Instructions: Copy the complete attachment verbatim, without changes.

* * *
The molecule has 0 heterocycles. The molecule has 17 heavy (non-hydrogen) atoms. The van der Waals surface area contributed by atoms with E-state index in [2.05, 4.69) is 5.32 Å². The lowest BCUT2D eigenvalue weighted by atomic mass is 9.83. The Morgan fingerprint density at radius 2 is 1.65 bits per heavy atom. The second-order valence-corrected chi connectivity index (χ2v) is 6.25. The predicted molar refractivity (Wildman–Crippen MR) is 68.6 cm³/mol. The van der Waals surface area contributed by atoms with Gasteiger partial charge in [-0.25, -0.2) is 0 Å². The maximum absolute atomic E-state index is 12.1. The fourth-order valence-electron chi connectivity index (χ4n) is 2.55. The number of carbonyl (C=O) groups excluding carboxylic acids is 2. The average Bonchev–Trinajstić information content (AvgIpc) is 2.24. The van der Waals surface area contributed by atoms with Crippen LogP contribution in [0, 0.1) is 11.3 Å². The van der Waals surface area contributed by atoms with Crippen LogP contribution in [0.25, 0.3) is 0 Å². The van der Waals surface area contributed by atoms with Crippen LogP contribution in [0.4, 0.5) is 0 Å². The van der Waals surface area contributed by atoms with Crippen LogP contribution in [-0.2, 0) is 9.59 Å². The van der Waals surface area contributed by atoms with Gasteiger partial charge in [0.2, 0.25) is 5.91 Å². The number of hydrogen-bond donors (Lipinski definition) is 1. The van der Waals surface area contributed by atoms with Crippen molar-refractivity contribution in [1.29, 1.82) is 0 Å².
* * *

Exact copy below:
The molecule has 0 heterocycles. The molecule has 17 heavy (non-hydrogen) atoms. The van der Waals surface area contributed by atoms with E-state index in [2.05, 4.69) is 5.32 Å². The lowest BCUT2D eigenvalue weighted by atomic mass is 9.83. The Morgan fingerprint density at radius 2 is 1.65 bits per heavy atom. The second-order valence-corrected chi connectivity index (χ2v) is 6.25. The predicted molar refractivity (Wildman–Crippen MR) is 68.6 cm³/mol. The van der Waals surface area contributed by atoms with Gasteiger partial charge in [-0.25, -0.2) is 0 Å². The maximum absolute atomic E-state index is 12.1. The fourth-order valence-electron chi connectivity index (χ4n) is 2.55. The number of carbonyl (C=O) groups excluding carboxylic acids is 2. The average Bonchev–Trinajstić information content (AvgIpc) is 2.24. The van der Waals surface area contributed by atoms with Crippen LogP contribution in [0, 0.1) is 11.3 Å². The van der Waals surface area contributed by atoms with Crippen LogP contribution in [0.25, 0.3) is 0 Å². The van der Waals surface area contributed by atoms with Crippen LogP contribution in [0.4, 0.5) is 0 Å². The van der Waals surface area contributed by atoms with Crippen LogP contribution in [-0.2, 0) is 9.59 Å². The van der Waals surface area contributed by atoms with Gasteiger partial charge in [0.2, 0.25) is 5.91 Å². The number of hydrogen-bond donors (Lipinski definition) is 1. The van der Waals surface area contributed by atoms with Crippen molar-refractivity contribution in [1.29, 1.82) is 0 Å².